Laser therapy maintains position as key DME treatment option


Amid the introduction of new technologies, device still playing critical role

Laser continues to play an important role in diabetic macular edema amid an increasing reliance on anti-VEGF drugs.

Reviewed by Elias Reichel, MD

Laser remains a critical component in the treatment of diabetic macular edema (DME) amid an increasing number of new devices designed to deliver subthreshold laser. “Laser still plays a very important role in the treatment of diabetic macular edema despite our reliance on anti-vascular endothelial drugs,” said Elias Reichel, MD, professor of ophthalmology and vice chairman, Tufts University School of Medicine, Boston.

The Diabetic Retinopathy Clinical Research Network ( Protocol I study supports that statement, with patients treated with deferred laser therapy, defined as application between 24 weeks, fared the best. Over the course of two years, Dr. Reichel pointed out, there was a benefit in those patients compared with those treated promptly with laser and accompanied by anti-VEGF or steroid therapy and sham treatment. As an additive therapy, laser is helpful even in Protocol T compared to primary VEGF therapy.

Subthreshold laser is defined as that which shows no signs of damage to the clinical examiner, Dr. Reichel explained, and demonstrated what constitutes subthreshold laser therapy. In a patient with 20/50 visual acuity (VA), fluorescein angiography (FA) showed diffuse leakage through the macula, and optical coherence tomography (OCT) showed the cystic change. The patient was treated with micropulse laser in the left eye with the setting of 400 mW, 200 μm spot size, for 200 ms; 343 spots were applied, which is seven applications on a 7 x 7 grid.

An important factor in this treatment was the 5% duty cycle, which has been able to perform subthreshold laser treatment safely even with application to the fovea, he emphasized. Four months after laser treatment, the VA was 20/30. No changes resulting from the treatment or pigmentary changes were visible on fluorescein angiography. The foveal appearance on OCT was more normal than before treatment with some small central cysts visible.

All of the basic science research has supported subthreshold laser; however, the clinical efficacy is supported only by limited case series, which provided data on Micropulse and Endpoint Management (Topcon Medical Systems, Inc.), he commented. The usefulness of laser demonstrated in the concerned conventional laser photocoagulation only.

“It is important to understand that micropulse therapy can be applied to the fovea in patients with DME, but Endpoint Management and microbubble disruption avoids the fovea,” he said.FDA approved devices

The devices approved in the United States all use yellow or green wavelengths. Three micropulse devices have been approved. They include Micropulse (IRIDEX), Quantel Laser (SubLuminal), and Lumenis (SmartPulse). Topcon makes continuous-wave technology (Endpoint Management). Ellex manufactures Retinal Rejuvenation Therapy (2RT), a microbubble disruption therapy.

Compared with conventional laser-characterized by a solid block of laser application over time (100 or 200 ms) accompanied by a temperature increase-the heat produced is absorbed by the retinal pigment epithelium (RPE) and choriocapillaris and is in turn diffused into the neurosensory retina with the potential to cause damage. Micropulse therapy is a packet of energy that is delivered over 200 ms; the laser is on 5% of the time and off 95% of the time in the individual packets.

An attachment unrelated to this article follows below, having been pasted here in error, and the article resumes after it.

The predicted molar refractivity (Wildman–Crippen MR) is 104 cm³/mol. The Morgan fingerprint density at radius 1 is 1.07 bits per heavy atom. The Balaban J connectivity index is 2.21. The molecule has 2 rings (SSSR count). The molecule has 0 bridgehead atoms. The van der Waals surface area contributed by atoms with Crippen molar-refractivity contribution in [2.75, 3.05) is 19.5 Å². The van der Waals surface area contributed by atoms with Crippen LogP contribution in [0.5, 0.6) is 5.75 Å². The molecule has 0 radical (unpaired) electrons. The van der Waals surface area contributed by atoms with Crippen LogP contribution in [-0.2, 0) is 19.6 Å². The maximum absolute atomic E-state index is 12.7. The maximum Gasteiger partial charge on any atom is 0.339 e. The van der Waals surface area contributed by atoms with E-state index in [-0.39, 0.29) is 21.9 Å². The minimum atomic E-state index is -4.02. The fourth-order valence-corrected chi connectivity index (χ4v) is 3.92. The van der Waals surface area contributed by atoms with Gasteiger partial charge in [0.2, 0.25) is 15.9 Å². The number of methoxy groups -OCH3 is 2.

“There is an increase in temperature; the retinal tissue heat, but they cool rapidly, and there is no diffusion damage to the neurosensory retina,” Dr. Reichel said. According to Dr. Reichel, Endpoint Management differs from Micropulse because it relies on the Arrhenius integral and describes the changes in temperature in time and space over biologic tissues in response to laser energy.

“This technology uses a short-pulse duration within a narrow therapeutic window and the biologic damage is proportional to the laser power,” he explained. The algorithm that is used in this technology results in a spot that shows barely visible damage. The power setting then drops 70% to reach the perfect level of treatment energy and duration for surgeons to use.

Dr. Reichel provided an example in with the energy level was about 30% for 12 ms. Microbubble disruption provides selective targeting of individual RPE cells. The microbubbles around the melanosomes expand, causing intracellular damage resulting in individual cell apoptosis.

The adjacent RPE cells migrate, divide, and produce new RPE cells. Dr. Reichel commented that there are no landmark burns in these technologies except for the those produced by the algorithm used in Endpoint Management. The others rely on physician titration, which necessitates that they observe retinal burns.Practical tips

According to Dr. Reichel, physicians use the correct preset, confirm the correct treatment mode and make sure the laser is not set to the conventional treatment mode. They also should confirm the 5% duty cycle setting when using Micropulse and be aware of landmarks and placement of treatment spots. “Several different subthreshold technologies are available,” he said.

However, Dr. Reichel noted that the administration of subfoveal therapy is only possible with Micropulse.

“The ability to perform Micropulse and the recommended titration and the appropriate protocol and settings should be confirmed with the manufacturer,” he concluded.

“No clinical trials have been conducted to confirm the superiority or noninferiority of Micropulse to conventional laser with any of the subthreshold technologies.”


Elias Reichel, MD
Dr. Reichel is a consultant to Lutronics, a member of the speakers’ bureau for IRIDEX, and received a research grant from Lumenis.

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